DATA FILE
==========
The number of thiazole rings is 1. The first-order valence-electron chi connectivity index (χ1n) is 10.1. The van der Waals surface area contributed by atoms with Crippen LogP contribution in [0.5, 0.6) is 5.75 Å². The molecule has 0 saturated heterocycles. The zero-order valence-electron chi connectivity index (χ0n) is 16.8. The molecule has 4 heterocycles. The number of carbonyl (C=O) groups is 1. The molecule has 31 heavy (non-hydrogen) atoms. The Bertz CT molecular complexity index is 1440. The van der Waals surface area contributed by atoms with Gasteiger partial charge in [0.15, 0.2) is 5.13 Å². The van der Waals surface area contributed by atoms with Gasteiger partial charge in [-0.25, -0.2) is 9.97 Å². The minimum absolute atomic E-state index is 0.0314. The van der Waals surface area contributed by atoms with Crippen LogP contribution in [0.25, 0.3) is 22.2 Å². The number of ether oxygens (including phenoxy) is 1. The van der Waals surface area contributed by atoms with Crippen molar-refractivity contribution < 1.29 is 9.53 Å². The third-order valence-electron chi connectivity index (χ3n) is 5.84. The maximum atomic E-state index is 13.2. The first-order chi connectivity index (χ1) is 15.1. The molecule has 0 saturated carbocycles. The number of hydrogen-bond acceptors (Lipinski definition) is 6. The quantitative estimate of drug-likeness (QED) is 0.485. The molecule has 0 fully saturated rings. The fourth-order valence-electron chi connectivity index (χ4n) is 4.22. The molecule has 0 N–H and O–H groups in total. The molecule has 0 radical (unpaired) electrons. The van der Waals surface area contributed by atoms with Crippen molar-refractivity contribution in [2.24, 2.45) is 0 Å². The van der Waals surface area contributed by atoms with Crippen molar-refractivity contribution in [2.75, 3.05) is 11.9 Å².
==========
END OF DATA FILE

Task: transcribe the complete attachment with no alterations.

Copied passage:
The number of thiazole rings is 1. The first-order valence-electron chi connectivity index (χ1n) is 10.1. The van der Waals surface area contributed by atoms with Crippen LogP contribution in [0.5, 0.6) is 5.75 Å². The molecule has 0 saturated heterocycles. The zero-order valence-electron chi connectivity index (χ0n) is 16.8. The molecule has 4 heterocycles. The number of carbonyl (C=O) groups is 1. The molecule has 31 heavy (non-hydrogen) atoms. The Bertz CT molecular complexity index is 1440. The van der Waals surface area contributed by atoms with Gasteiger partial charge in [0.15, 0.2) is 5.13 Å². The van der Waals surface area contributed by atoms with Gasteiger partial charge in [-0.25, -0.2) is 9.97 Å². The minimum absolute atomic E-state index is 0.0314. The van der Waals surface area contributed by atoms with Crippen LogP contribution in [0.25, 0.3) is 22.2 Å². The number of ether oxygens (including phenoxy) is 1. The van der Waals surface area contributed by atoms with Crippen molar-refractivity contribution < 1.29 is 9.53 Å². The third-order valence-electron chi connectivity index (χ3n) is 5.84. The maximum atomic E-state index is 13.2. The first-order chi connectivity index (χ1) is 15.1. The molecule has 0 saturated carbocycles. The number of hydrogen-bond acceptors (Lipinski definition) is 6. The quantitative estimate of drug-likeness (QED) is 0.485. The molecule has 0 fully saturated rings. The fourth-order valence-electron chi connectivity index (χ4n) is 4.22. The molecule has 0 N–H and O–H groups in total. The molecule has 0 radical (unpaired) electrons. The van der Waals surface area contributed by atoms with Crippen molar-refractivity contribution in [2.24, 2.45) is 0 Å². The van der Waals surface area contributed by atoms with Crippen molar-refractivity contribution in [2.75, 3.05) is 11.9 Å².